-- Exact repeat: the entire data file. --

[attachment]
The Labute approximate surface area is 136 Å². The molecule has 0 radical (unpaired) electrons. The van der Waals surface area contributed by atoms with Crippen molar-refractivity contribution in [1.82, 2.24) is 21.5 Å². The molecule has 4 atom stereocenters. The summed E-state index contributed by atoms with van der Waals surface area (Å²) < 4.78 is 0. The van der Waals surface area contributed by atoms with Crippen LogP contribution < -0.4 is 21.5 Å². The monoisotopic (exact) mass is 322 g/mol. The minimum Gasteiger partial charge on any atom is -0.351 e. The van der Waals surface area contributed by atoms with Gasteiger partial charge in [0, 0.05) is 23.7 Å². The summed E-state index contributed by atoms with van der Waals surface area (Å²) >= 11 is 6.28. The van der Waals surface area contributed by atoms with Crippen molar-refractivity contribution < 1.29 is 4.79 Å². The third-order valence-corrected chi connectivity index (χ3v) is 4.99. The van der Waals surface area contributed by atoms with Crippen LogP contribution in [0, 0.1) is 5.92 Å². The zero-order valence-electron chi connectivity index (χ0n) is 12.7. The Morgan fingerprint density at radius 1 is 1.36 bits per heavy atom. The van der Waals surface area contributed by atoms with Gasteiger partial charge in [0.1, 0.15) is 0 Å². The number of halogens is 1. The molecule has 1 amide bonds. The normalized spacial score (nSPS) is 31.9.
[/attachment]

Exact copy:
The Labute approximate surface area is 136 Å². The molecule has 0 radical (unpaired) electrons. The van der Waals surface area contributed by atoms with Crippen molar-refractivity contribution in [1.82, 2.24) is 21.5 Å². The molecule has 4 atom stereocenters. The summed E-state index contributed by atoms with van der Waals surface area (Å²) < 4.78 is 0. The van der Waals surface area contributed by atoms with Crippen LogP contribution < -0.4 is 21.5 Å². The monoisotopic (exact) mass is 322 g/mol. The minimum Gasteiger partial charge on any atom is -0.351 e. The van der Waals surface area contributed by atoms with Gasteiger partial charge in [0, 0.05) is 23.7 Å². The summed E-state index contributed by atoms with van der Waals surface area (Å²) >= 11 is 6.28. The van der Waals surface area contributed by atoms with Crippen molar-refractivity contribution < 1.29 is 4.79 Å². The third-order valence-corrected chi connectivity index (χ3v) is 4.99. The van der Waals surface area contributed by atoms with Crippen LogP contribution in [0, 0.1) is 5.92 Å². The zero-order valence-electron chi connectivity index (χ0n) is 12.7. The Morgan fingerprint density at radius 1 is 1.36 bits per heavy atom. The van der Waals surface area contributed by atoms with Gasteiger partial charge in [0.1, 0.15) is 0 Å². The number of halogens is 1. The molecule has 1 amide bonds. The normalized spacial score (nSPS) is 31.9.